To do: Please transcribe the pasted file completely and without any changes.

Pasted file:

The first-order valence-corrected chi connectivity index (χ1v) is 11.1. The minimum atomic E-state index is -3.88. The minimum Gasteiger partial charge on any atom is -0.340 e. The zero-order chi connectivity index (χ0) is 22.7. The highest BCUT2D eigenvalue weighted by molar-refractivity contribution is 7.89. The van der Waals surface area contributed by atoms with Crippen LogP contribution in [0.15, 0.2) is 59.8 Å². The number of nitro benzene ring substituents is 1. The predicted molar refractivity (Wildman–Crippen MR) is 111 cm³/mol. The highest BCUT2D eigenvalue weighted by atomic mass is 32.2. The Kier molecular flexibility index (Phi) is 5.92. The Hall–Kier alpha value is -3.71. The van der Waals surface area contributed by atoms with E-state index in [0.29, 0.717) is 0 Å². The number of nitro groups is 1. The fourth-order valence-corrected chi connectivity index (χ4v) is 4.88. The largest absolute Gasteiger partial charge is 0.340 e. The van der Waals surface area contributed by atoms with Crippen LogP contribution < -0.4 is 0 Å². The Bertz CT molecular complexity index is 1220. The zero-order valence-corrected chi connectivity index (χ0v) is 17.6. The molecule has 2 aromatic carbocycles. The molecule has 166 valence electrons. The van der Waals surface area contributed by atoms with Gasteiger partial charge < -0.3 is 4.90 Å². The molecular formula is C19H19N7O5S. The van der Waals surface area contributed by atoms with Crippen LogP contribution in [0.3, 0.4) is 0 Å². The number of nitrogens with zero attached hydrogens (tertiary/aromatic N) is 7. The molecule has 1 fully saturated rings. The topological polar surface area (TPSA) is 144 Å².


The first-order valence-corrected chi connectivity index (χ1v) is 11.1. The minimum atomic E-state index is -3.88. The minimum Gasteiger partial charge on any atom is -0.340 e. The zero-order chi connectivity index (χ0) is 22.7. The highest BCUT2D eigenvalue weighted by molar-refractivity contribution is 7.89. The van der Waals surface area contributed by atoms with Crippen LogP contribution in [0.15, 0.2) is 59.8 Å². The number of nitro benzene ring substituents is 1. The predicted molar refractivity (Wildman–Crippen MR) is 111 cm³/mol. The highest BCUT2D eigenvalue weighted by atomic mass is 32.2. The Kier molecular flexibility index (Phi) is 5.92. The Hall–Kier alpha value is -3.71. The van der Waals surface area contributed by atoms with E-state index in [0.29, 0.717) is 0 Å². The number of nitro groups is 1. The fourth-order valence-corrected chi connectivity index (χ4v) is 4.88. The largest absolute Gasteiger partial charge is 0.340 e. The van der Waals surface area contributed by atoms with Crippen LogP contribution < -0.4 is 0 Å². The Bertz CT molecular complexity index is 1220. The zero-order valence-corrected chi connectivity index (χ0v) is 17.6. The molecule has 2 aromatic carbocycles. The molecule has 166 valence electrons. The van der Waals surface area contributed by atoms with Gasteiger partial charge < -0.3 is 4.90 Å². The molecular formula is C19H19N7O5S. The van der Waals surface area contributed by atoms with Crippen LogP contribution in [0.3, 0.4) is 0 Å². The number of nitrogens with zero attached hydrogens (tertiary/aromatic N) is 7. The molecule has 1 fully saturated rings. The topological polar surface area (TPSA) is 144 Å².